Today, SIF's general purpose is simply to insure employers against liability for workers' compensation claims and to assure employees entitled to benefits under our workers compensation laws that they receive such benefits through the insurance. 85 O.S. Supp.1995, § 131. SIF provides such insurance to both private and public employers. Also, SIF's governing statutes plainly indicate, although it is to be fairly competitive with private insurance carriers providing such insurance, SIF is generally a non-profit endeavor [§ 131(c) ], and its ability to decline to insure an employer for purposes of the employer's workers' compensation liability is restricted. 85 O.S. Supp.1996, § 134(A)(2).


We agree with Chandler that the Fund's discretion is limited when deciding whether to issue insurance to Chandler.

¶20 The Fund argues that a decision whether to insure a particular risk is an exercise of discretion beyond the scope of judicial review. In Bird v. Willis,

¶21 Section 134(A)(2) states that when a premium is tendered

1. Decline to insure any risk in which the minimum requirements of the law with regard to construction, equipment and operation are not observed,
2. Decline to insure any risk which is beyond the safe carrying of State Insurance Fund, and
3. Decline to insure as otherwise provided in this act.

The parties also argue whether the Fund possesses discretion to deny coverage pursuant to other statutes. Chandler asserts that "this act" in § 134(A)(2) refers solely to reasons for not issuing insurance that are listed in § 134. On the other hand, the Fund argues that "this act" refers to statutes other than § 134 that also control the discretion of the Fund to issue insurance. For example, the Fund relies upon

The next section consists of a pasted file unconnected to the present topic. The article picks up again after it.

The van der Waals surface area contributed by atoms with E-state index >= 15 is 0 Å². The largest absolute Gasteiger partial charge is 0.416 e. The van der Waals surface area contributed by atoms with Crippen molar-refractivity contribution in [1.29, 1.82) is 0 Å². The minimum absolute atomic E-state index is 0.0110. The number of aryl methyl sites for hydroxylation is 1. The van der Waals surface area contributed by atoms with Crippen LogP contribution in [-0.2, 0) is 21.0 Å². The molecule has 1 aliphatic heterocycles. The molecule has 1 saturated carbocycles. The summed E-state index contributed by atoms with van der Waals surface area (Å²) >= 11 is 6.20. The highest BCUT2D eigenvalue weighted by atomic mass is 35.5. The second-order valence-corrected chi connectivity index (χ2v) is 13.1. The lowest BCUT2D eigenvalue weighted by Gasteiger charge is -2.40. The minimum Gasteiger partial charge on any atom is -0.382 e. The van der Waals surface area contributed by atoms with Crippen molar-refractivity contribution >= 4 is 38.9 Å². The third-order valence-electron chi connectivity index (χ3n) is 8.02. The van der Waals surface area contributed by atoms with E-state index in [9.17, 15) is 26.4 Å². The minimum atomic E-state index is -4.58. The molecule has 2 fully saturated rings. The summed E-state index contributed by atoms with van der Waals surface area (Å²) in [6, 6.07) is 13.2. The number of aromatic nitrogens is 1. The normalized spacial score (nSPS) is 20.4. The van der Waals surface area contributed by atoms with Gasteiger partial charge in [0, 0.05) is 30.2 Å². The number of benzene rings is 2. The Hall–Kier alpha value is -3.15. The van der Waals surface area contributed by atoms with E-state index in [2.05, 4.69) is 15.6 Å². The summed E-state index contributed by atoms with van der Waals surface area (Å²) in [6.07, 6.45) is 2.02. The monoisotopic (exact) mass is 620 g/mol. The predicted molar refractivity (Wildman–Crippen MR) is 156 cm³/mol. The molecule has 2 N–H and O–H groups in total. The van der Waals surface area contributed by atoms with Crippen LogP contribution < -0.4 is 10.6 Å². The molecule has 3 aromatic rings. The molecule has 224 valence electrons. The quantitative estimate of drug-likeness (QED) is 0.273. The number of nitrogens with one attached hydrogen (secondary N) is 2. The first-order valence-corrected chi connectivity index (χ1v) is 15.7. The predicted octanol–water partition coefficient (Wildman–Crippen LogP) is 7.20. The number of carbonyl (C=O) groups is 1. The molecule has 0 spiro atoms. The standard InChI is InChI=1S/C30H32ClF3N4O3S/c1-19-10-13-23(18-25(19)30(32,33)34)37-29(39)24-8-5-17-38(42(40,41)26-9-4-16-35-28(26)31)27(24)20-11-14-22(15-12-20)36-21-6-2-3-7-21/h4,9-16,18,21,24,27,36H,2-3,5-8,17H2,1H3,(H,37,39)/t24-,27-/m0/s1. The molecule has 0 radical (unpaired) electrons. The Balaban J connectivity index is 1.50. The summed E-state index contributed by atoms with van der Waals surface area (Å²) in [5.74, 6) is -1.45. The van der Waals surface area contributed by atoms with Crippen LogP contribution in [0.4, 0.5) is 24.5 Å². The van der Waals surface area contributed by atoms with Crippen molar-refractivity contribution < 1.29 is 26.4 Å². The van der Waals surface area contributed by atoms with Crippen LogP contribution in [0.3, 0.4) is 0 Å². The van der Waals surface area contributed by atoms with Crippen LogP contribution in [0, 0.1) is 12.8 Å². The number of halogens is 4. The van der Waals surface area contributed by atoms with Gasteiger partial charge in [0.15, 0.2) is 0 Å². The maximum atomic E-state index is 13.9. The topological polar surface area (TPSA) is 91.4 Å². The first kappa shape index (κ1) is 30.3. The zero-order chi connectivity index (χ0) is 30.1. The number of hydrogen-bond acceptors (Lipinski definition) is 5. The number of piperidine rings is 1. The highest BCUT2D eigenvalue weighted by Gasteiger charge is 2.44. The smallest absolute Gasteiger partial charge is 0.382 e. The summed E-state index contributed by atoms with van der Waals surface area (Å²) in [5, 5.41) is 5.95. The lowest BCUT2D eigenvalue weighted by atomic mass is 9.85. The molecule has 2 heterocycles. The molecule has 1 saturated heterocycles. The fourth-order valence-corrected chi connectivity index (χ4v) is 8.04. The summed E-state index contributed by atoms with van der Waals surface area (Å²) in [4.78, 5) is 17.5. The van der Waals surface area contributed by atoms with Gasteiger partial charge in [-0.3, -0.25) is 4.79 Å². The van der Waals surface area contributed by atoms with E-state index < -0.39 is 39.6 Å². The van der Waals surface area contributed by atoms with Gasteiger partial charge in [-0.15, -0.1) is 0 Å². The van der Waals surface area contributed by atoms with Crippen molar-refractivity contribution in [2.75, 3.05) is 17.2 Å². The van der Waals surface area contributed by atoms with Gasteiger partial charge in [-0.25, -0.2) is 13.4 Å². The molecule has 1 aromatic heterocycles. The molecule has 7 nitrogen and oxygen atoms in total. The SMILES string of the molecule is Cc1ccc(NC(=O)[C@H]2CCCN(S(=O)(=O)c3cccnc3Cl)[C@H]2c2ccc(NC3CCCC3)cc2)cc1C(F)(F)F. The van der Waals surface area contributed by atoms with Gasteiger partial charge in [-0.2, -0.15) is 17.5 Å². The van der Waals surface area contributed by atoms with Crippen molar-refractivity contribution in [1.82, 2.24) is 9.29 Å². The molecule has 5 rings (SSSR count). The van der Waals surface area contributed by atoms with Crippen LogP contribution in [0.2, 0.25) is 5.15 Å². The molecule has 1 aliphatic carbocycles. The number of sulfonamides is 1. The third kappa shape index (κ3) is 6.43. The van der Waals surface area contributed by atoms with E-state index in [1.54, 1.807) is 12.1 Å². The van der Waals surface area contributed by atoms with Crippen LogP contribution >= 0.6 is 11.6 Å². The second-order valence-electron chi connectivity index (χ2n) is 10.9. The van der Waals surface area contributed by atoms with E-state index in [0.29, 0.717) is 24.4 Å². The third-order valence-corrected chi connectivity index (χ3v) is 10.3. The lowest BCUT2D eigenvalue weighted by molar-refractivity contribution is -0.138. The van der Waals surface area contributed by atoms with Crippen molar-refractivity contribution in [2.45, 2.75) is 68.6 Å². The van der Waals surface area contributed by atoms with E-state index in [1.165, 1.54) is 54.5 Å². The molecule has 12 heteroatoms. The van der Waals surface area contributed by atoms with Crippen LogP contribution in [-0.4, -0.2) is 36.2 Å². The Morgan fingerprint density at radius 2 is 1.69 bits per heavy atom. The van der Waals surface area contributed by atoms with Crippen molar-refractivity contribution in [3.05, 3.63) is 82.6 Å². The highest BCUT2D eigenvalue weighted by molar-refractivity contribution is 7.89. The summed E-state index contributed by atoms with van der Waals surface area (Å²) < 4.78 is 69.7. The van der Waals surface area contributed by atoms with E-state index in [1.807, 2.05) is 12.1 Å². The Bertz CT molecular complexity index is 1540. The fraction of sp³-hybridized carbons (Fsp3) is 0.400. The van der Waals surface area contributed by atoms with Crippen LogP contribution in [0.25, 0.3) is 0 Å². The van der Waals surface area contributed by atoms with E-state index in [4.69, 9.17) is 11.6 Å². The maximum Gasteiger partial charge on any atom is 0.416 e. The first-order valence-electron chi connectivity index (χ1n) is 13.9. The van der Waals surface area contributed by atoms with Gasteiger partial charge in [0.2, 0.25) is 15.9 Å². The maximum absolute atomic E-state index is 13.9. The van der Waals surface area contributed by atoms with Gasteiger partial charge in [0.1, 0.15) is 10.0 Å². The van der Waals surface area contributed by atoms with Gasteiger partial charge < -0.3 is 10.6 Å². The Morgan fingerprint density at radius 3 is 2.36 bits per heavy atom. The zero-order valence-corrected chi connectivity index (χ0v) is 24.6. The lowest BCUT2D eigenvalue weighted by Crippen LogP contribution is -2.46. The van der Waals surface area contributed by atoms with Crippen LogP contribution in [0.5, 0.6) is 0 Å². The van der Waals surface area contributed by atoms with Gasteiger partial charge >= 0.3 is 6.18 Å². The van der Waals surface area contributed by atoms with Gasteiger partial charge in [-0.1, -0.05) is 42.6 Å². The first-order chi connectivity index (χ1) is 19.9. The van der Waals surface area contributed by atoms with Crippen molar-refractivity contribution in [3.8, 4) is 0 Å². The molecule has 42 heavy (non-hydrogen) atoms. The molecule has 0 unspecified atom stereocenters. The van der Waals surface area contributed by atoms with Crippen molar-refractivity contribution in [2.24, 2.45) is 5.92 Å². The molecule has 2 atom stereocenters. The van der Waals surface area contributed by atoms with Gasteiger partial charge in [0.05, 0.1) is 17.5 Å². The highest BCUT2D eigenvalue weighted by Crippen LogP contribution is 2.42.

(c) Said fund shall be fairly competitive with other insurance carriers and it is the intent of the Legislature that said fund shall become neither more nor less than self-supporting.

In the trial court the Fund argued that:

Summarizing from our filed Objection, the Act requires the Fund to be "fairly competitive" with other carriers. 85 O.S. § 131. The Commissioner is a fiduciary, who may not enter contracts adverse to the interests of its policyholders. 85 O.S. § 138.2. It is reasonable and foreseeable that a contractual relationship could impact the Fund's ability to be fairly competitive. It is also reasonable for the Commissioner to be concerned about insuring a competitor with interests adverse to the Fund and its policyholders.

Defendant's Reply, O.R. at 55.

¶22 Section 131 of Title 85 was part of the 1933 Act creating the State Insurance Fund, and it too required that the fund be fairly competitive with other insurance carriers. 1933 Okla.Sess.Laws Ch. 28 § 1(c). Section 134 of Title 85 was part of that 1933 Act and it also provided that the Fund "shall not have power or authority, except as otherwise provided in this Act to refuse to insure any compensation risk tendered with the premium therefor." 1933 Okla.Sess.Laws Ch. 28 § 4(2). The Fund does not possess the discretion to make the Fund less than competitive when insuring a risk. We thus agree with the Fund that § 131(c) is a legislative control of the Fund's discretion similar to that expressed in § 134.9